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Extending time of energy production

  1. May 5, 2010 #1
    I was wondering what I should do to extend the time of energy production from generators

    I have several electromagnetic generators (size of about 1cm x 3cm x 6cm)
    When the button of the generator is pressed with a force of about 50N downwards in about 0.3sec, the coil inside rotates for about 1second and gives off energy of about AC 9V which decreases rapidly in an exponential graph shape to 0V in 1sec.
    This energy can be used to light 3LED bulbs for the duration of energy output. The LED lights up brightly, then fades rapidly.
    If I have lots of these generators, is there a method to extend the time of energy output to upto 5seconds?
    The entire system should still be about 10cm x 20cm x (? height)

    I just want to find various ways to extend the length of energy being produced. And if possible the entire system should require only one type of motion. (e.g. The foot pressing down on a pedal which is the system)
    And the voltage should still be hopefully above 2~3V output at all times of 5sec
     
  2. jcsd
  3. May 5, 2010 #2
    Energy production with electromagnetic generators

    I have lots of electromagnetic generators (size of about 1cm x 3cm x 6cm)
    When the button of the generator is pressed with a force of about 50N downwards in about 0.3sec, the coil inside rotates for about 1second and gives off energy of about AC 9V which decreases rapidly in an exponential graph shape to 0V in 1sec.

    Is there any method or design or orientation of the system components to sustain the output energy to at least 2~3V for at least 5secs?

    The entire system should still be about 10cm x 20cm x (? height)
    And the force or work done upon the system to work the device should be not too complicated. (e.g. pressing down on a pedal with the foot, pulling on a cord, pressing a button)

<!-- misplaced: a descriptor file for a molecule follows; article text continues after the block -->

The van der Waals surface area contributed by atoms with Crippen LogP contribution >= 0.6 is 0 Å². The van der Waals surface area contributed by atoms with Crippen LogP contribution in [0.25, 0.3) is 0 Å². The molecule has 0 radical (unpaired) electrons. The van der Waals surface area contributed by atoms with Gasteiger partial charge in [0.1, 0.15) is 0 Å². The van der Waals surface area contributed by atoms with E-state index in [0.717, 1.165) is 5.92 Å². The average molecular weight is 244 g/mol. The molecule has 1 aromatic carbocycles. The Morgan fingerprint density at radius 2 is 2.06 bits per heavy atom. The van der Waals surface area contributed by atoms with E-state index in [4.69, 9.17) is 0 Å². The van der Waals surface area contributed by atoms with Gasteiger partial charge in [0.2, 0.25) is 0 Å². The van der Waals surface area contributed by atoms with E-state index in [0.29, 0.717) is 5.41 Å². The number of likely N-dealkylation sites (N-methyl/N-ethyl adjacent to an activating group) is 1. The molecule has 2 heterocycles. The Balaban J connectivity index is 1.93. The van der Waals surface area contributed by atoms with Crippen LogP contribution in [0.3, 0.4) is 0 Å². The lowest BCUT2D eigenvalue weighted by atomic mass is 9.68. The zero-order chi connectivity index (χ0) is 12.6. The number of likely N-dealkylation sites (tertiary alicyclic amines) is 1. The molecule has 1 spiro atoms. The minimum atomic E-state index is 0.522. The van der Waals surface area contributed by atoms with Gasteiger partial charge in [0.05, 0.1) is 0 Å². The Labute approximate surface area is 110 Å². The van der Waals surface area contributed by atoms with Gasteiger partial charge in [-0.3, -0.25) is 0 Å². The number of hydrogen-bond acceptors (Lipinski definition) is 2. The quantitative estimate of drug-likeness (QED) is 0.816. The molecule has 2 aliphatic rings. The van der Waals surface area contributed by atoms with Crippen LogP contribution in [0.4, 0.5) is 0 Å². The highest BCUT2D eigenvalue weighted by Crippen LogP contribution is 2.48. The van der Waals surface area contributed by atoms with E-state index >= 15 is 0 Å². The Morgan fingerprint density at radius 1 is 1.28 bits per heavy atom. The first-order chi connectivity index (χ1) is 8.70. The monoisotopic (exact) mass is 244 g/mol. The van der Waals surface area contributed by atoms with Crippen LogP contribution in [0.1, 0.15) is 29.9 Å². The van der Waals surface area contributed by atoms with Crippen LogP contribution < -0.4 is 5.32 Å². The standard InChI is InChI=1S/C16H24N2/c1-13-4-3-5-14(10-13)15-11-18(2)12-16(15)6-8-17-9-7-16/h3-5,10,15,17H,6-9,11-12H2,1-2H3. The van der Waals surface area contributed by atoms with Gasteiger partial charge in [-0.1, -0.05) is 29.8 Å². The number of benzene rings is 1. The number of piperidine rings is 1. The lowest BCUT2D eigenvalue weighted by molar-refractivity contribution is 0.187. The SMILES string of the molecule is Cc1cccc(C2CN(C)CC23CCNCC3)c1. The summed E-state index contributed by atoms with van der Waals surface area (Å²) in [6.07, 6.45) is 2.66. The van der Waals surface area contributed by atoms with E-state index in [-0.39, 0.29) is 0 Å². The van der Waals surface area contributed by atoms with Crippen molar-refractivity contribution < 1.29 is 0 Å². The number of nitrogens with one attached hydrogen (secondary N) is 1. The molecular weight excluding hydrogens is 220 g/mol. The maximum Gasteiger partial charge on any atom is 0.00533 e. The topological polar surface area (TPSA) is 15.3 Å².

I was thinking of making a time delay in the generators being pressed down by adding additional parts under the pedal but I'm not sure in what orientation it would be best
     
    Last edited: May 5, 2010
  4. May 5, 2010 #3
    Designing a circuit to even out energy

    I have several energy sources like batteries.
    When activated, these produce electricity for 1second AC 9V which decreases to 0V in exponential curve.
    Is there a circuit that could allow the energy output to be at least 2~3V for at least 5seconds? with as little fluctuation in voltage as possible

    I was thinking of placing a bridge rectifier first to make everything DC as soon as electricity is made from each generator (which would decrease the voltage slightly due to resistance) but voltages will no longer be cancelling each other.
    Would a diode be better in this case??

    Then add capacitors in parallel to even out the voltage even though it would decrease the overall voltage quite considerably.

    Then add lots of additional capacitors to increase the discharge time to upto 5secs, which is quite unrealistic.

    Another thing I was thinking of was adding some additional components to create a delay in the energy produced by each generator being used up.

    also, I thought of placing a rechargable battery in the system, but would it require AC or DC energy and would it be possible to supply energy to the battery for 1sec every time for about 20times and charge up the battery for use later? The recharging system itself seems very tricky to actually make from scratch

    I am looking for improvements or even better ideas.
     
    Last edited: May 5, 2010
  5. May 5, 2010 #4
    Maybe you can add some sort of flywheel to the generator shaft. This will make it 'harder' to actuate - you will have to push down with more than your current 50 newtons to get the shaft up to speed. But the shaft will remain spinning longer once you stop pushing.
     
  6. May 5, 2010 #5
    Re: Energy production with electromagnetic generators

    why are you posting the same question in multiple fora?
     
  7. May 5, 2010 #6

    berkeman

    User Avatar

    Staff: Mentor


    3 threads from different PF forums merged.

    dk1558, please do not multiple post your question across multiple PF forums. That is against the rules here.

    And to answer your question, you should use a buck DC-DC converter to most efficiently down-convert your power sources to make your regulated output voltage:

    http://en.wikipedia.org/wiki/Buck_converter

    .
     
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